Metal Bridges Illuminate Transmembrane Domain Movements During Gating of the Cystic Fibrosis Transmembrane Conductance Regulator Chloride Channel [Molecular Biophysics]

August 20th, 2014 by El Hiani, Y., Linsdell, P.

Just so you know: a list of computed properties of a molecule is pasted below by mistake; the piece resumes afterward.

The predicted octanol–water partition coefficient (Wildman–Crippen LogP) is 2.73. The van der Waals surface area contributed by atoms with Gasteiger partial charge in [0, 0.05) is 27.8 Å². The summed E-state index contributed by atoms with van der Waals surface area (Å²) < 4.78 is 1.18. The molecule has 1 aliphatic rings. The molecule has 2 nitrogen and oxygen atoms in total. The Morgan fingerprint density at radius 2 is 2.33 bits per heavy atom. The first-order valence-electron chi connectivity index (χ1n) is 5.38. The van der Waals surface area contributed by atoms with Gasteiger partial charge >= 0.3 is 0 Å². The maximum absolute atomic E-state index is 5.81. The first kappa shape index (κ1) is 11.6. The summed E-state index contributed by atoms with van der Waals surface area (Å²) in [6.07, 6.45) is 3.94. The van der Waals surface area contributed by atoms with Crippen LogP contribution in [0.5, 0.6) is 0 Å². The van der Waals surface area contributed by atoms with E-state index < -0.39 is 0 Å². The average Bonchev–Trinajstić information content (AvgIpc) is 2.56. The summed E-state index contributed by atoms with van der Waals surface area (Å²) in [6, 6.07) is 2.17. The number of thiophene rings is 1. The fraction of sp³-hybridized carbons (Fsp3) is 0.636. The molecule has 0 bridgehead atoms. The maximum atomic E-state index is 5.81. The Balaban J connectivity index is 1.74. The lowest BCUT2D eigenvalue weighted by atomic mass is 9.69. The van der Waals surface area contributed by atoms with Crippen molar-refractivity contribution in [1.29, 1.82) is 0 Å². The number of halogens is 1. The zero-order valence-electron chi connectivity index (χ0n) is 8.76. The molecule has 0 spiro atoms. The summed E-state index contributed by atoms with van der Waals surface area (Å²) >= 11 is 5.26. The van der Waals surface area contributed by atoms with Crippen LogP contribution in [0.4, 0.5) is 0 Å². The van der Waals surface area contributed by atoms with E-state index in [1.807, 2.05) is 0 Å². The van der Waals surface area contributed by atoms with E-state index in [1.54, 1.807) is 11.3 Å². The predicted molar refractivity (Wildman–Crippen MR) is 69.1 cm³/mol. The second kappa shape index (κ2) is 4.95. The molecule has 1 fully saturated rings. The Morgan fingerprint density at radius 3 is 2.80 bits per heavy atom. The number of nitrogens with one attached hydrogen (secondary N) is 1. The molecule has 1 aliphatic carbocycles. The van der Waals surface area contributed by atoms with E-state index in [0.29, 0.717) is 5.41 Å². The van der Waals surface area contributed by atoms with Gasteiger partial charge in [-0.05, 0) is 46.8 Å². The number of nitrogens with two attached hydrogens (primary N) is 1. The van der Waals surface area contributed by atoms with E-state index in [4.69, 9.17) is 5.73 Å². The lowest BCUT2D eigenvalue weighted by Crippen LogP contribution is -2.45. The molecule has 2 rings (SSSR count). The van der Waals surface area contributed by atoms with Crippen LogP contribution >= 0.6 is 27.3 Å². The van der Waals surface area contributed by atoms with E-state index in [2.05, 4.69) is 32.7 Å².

Opening and closing of the cystic fibrosis transmembrane conductance regulator is controlled by ATP binding and hydrolysis by the cytoplasmic nucleotide binding domains. Different conformational changes in the channel pore have been described during channel opening and closing, however, the relative importance of these changes to the process of gating the pore is not known. We have used patch clamp recording to identify high affinity Cd2+ bridges formed between pairs of pore-lining cysteine residues introduced into different transmembrane α-helices (TMs). Seven Cd2+ bridges were identified forming between cysteines in TM6 and TM12. Interestingly, each of these Cd2+ bridges apparently formed only in closed channels, and their formation stabilized the closed state. In contrast, a single Cd2+ bridge identified between cysteines in TM1 and TM12 stabilized the channel open state. Analysis of the pattern of Cd2+ bridge formation in different channel states suggests that lateral separation and convergence of different TMs, rather than relative rotation or translation of different TMs, is the key conformational change that causes the channel pore to open and close.
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